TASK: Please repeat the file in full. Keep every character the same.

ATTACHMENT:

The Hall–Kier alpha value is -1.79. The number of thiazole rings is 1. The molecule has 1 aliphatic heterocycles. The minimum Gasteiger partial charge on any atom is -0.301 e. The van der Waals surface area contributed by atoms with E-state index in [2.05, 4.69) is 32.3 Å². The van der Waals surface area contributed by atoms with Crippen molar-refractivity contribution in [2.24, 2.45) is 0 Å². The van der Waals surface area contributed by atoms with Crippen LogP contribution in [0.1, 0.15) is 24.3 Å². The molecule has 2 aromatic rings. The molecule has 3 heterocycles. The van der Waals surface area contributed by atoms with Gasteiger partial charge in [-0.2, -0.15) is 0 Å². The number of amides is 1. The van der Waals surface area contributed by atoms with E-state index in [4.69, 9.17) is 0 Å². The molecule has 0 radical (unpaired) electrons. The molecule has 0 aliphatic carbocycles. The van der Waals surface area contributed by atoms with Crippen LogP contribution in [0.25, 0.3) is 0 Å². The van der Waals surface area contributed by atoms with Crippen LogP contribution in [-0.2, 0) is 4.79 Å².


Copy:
The Hall–Kier alpha value is -1.79. The number of thiazole rings is 1. The molecule has 1 aliphatic heterocycles. The minimum Gasteiger partial charge on any atom is -0.301 e. The van der Waals surface area contributed by atoms with E-state index in [2.05, 4.69) is 32.3 Å². The van der Waals surface area contributed by atoms with Crippen molar-refractivity contribution in [2.24, 2.45) is 0 Å². The van der Waals surface area contributed by atoms with Crippen LogP contribution in [0.1, 0.15) is 24.3 Å². The molecule has 2 aromatic rings. The molecule has 3 heterocycles. The van der Waals surface area contributed by atoms with Gasteiger partial charge in [-0.2, -0.15) is 0 Å². The number of amides is 1. The van der Waals surface area contributed by atoms with E-state index in [4.69, 9.17) is 0 Å². The molecule has 0 radical (unpaired) electrons. The molecule has 0 aliphatic carbocycles. The van der Waals surface area contributed by atoms with Crippen LogP contribution in [0.25, 0.3) is 0 Å². The van der Waals surface area contributed by atoms with Crippen LogP contribution in [-0.2, 0) is 4.79 Å².